This stuck in Murray's craw and so, filled with righteous anger, she ran for state office and won as a "mom in tennis shoes."

The real story is that Murray was teaching a "parenting" class at a community college, which no one was taking, so the state decided to cut it. Murray's reaction was, "Wait -- I'm a public employee! You have no right to fire me!"

She wasn't a parent upset that her child's school was dropping an art history class. She was a deadbeat public employee who didn't want her job cut. No one was taking her course, but she thought taxpayers should be required to pay her salary anyway.

Fighting to keep your own cushy job isn't a point of principle; it's evidence of a narcissistic personality disorder.

But you have to do a lot of research to find out that the class being eliminated was Murray's own. This deliberate policy on the part of the press to hide Murray's utterly self-serving motive for saving the class proves they know this is a problem for her.

The media's admiration for Murray's tenacious political start is like applauding the pluck of a stalker: "That guy sure has moxie and determination!" You're not supposed to be canonized for fighting to keep your own job.

Murray is the equivalent of a Wall Street fat-cat saying, "I'm going to fight for my $50 million severance package because it's the right thing to do!"

This remarkably unimpressive woman has tried to turn being a flat-footed dork into an advantage by selling herself as a tribune of regular folks. Yes, like most regular folk, she listed no religious affiliation whatsoever in the first few additions of the Congressional Almanac. (She probably couldn't remember she was supposed to say "Catholic.")

Soon after being elected to the Senate in 1992, Murray fought for a federal government jobs program by saying, "The highest-paying job I had before coming to Washington, D.C., paid $23,000 a year. … I know what it's like to tell my kids they can't buy everything they want."

Is that what Murray thinks a senator should be doing? Ensuring that parents can tell their children they can buy everything they want?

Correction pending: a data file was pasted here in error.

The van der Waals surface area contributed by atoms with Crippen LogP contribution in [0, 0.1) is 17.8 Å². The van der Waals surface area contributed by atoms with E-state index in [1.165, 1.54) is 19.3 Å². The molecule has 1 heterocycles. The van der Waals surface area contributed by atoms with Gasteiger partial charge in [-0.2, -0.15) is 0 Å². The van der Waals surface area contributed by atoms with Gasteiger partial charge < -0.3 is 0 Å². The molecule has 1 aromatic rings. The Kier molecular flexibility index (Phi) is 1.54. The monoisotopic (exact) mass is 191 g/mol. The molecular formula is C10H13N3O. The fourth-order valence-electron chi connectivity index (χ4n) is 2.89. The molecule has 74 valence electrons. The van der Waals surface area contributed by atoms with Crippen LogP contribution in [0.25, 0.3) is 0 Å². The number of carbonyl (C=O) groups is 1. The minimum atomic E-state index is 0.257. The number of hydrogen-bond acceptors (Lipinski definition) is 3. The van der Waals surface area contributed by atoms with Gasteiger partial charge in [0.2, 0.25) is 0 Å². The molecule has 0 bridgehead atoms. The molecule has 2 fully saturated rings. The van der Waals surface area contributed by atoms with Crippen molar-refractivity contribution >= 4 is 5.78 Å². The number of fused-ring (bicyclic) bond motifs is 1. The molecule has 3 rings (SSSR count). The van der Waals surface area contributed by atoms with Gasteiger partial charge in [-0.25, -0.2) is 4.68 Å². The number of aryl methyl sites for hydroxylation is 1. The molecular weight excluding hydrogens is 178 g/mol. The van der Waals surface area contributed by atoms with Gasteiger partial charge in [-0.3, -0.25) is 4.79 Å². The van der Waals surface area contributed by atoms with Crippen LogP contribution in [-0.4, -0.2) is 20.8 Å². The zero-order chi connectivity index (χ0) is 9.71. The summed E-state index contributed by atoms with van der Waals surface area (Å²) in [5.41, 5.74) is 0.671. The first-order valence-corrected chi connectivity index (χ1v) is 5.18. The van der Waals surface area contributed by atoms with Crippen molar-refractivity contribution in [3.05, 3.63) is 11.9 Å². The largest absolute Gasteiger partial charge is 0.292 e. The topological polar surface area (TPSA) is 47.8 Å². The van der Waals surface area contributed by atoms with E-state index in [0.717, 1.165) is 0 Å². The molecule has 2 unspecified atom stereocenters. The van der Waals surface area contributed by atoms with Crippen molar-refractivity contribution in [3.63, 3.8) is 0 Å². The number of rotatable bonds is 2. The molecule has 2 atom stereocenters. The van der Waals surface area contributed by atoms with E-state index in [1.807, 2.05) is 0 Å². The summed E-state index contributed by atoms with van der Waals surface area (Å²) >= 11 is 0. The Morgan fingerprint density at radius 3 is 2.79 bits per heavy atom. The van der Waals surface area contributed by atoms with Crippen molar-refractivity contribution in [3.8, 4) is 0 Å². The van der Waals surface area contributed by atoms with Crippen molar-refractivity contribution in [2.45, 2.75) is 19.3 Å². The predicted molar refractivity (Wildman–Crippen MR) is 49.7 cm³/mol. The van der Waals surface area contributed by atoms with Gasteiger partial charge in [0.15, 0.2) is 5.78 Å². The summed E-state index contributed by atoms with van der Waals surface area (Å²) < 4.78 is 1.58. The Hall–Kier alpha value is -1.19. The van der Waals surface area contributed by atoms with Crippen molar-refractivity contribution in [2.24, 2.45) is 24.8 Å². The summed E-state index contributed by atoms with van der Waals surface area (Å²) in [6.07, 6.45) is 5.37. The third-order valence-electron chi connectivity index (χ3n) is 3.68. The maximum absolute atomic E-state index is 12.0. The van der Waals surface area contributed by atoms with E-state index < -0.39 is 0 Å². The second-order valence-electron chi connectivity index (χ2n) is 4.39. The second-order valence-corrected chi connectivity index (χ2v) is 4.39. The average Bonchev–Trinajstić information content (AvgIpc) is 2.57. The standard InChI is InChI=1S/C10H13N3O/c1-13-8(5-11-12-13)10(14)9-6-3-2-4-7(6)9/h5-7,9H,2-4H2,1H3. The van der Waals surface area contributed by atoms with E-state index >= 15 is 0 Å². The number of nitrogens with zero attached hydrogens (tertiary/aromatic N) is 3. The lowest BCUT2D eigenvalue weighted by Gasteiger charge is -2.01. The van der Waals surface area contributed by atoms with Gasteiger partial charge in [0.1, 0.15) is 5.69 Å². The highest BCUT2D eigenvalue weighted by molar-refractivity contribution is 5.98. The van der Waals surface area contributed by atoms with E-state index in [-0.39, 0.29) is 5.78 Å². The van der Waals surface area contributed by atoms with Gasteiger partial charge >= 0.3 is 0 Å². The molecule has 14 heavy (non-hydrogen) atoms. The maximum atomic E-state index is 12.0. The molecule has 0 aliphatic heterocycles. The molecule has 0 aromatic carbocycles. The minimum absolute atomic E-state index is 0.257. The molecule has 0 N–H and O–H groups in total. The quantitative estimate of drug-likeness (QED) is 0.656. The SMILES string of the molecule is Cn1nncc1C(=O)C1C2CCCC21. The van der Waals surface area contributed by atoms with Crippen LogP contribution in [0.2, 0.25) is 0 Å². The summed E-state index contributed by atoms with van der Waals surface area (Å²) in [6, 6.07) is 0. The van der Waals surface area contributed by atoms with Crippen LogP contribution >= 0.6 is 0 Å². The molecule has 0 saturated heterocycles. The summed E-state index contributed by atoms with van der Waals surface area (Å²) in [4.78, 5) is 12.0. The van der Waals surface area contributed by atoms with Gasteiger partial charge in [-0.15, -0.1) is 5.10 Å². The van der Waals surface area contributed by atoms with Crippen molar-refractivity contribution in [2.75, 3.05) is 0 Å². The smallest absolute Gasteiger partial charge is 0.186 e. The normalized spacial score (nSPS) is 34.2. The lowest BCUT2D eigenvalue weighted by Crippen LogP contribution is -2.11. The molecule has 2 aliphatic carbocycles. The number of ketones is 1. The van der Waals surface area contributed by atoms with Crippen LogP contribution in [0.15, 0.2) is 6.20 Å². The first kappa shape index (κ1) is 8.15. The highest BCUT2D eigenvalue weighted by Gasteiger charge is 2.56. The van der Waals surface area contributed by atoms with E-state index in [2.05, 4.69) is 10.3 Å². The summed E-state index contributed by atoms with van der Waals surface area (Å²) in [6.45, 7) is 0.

True, Murray is a mom. You could also describe Hitler as a "war veteran and painter," but I think the more salient fact is that he was a German dictator.

Similarly, Murray's relevant characteristic is that she is a lifelong public-sector union zealot.

Again, Murray's class was on "parenting" -- the very definition of a pointless government program. Imagine going back in a time machine and trying to explain to someone from 1950 why the government was paying for classes on "parenting." How about classes on "waking up" or "getting dressed"?

Democrats have completely infantilized the populace in order to create jobs for useless social workers like Murray -- and then people wonder why states are going bankrupt under crushing debt burdens.

But I guess we have to fund these idiotic programs in order not to be outshone by Osama's "Partnership With Working Mothers Initiative" in Peshawar.


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Ann Coulter Archives

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"Guilty: Liberal 'Victims' and Their Assault on America"  

In her most controversial and fiercely argued book yet, Ann Coulter calls out liberals for always playing the victim when in fact, as she sees it, they are the victimizers. In GUILTY, Coulter explodes this myth to reveal that when it comes to bullying, no one outdoes the Left. GUILTY is a mordantly witty and shockingly specific catalog of offenses which Coulter presents from A to Z. And as with each of her past books, all of which were NYT bestsellers, Coulter is fearless in her penchant for saying what needs saying about politics and culture today.